Q. What is with the decision to keep the children out of school until September? Can you review the transmission of this virus to help me better understand why we can go to a patio shortly but not have our kids in school?
A. It is certainly confusing when we try to make sense of the decisions made by the higher- ups in the political world.
There are several reasons why the young ones need to get back into the classroom but perhaps the most important thing to consider might be the social aspect. Not only do the children learn the curriculum in the classroom, they are also learning social cues and more importantly, how to get along on the playground which eventually transcends to the world at large in adulthood.
We also need to consider the super moms and dads who are helping their children with their on-line learning. Some of these parents might have a job to attend physically or perhaps their job is also on-line and they are having to share the home computer and share time with the student’s schedule. Some of these parents voiced their concerns to us about such and how they struggle with being a parent, teacher/tutor, employee/employer, spouse and perhaps a caregiver to an ailing relative all in the same day. These were not complaints per se but rather people taking an opportunity to talk to us at the pharmacy and perhaps vent in a safe and supportive environment.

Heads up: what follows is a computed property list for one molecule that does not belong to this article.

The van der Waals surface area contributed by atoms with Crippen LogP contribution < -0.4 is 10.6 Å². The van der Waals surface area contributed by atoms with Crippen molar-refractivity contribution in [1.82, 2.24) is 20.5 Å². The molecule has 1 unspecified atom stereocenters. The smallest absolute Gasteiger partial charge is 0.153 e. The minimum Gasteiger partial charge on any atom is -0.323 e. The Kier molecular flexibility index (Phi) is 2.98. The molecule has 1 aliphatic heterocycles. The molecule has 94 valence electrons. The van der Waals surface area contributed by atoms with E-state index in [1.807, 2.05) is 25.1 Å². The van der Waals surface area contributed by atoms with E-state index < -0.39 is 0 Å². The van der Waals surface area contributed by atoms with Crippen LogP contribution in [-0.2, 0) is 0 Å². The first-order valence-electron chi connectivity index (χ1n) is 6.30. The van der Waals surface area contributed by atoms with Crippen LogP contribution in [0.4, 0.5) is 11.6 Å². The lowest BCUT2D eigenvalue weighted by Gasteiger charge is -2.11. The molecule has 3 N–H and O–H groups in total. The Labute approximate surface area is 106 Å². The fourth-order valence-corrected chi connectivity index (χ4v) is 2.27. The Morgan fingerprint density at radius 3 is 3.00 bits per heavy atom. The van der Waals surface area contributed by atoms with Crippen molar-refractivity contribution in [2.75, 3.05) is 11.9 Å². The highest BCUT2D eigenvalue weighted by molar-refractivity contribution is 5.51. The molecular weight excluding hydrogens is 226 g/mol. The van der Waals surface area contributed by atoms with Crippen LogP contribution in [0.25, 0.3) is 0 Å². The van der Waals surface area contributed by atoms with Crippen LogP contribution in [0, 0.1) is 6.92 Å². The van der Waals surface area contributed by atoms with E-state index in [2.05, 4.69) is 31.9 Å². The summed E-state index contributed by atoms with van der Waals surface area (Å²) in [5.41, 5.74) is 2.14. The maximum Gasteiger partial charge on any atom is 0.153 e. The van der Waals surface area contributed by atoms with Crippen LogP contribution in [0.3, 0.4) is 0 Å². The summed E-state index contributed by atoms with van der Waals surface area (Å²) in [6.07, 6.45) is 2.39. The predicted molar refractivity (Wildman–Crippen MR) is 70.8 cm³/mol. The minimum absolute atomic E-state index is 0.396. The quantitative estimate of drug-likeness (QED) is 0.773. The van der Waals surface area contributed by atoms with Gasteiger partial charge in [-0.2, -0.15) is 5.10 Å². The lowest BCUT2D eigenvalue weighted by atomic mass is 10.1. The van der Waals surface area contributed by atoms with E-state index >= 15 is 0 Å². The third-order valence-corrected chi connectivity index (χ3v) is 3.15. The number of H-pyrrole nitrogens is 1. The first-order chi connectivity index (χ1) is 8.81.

Moving on, our own kids are now twenty-somethings and we see just how this pandemic has affected them as well. This is the time they should be living a care-free, stress-free lifestyle or just entering the beginning stages of responsibility. Yet, here they are, continuing their post-secondary and post-graduate studies online, meeting up with their buddies online to play computer games (we should have bought stocks in the online gaming industry!), and if they are lucky enough to land a summer job, more than likely it is also online.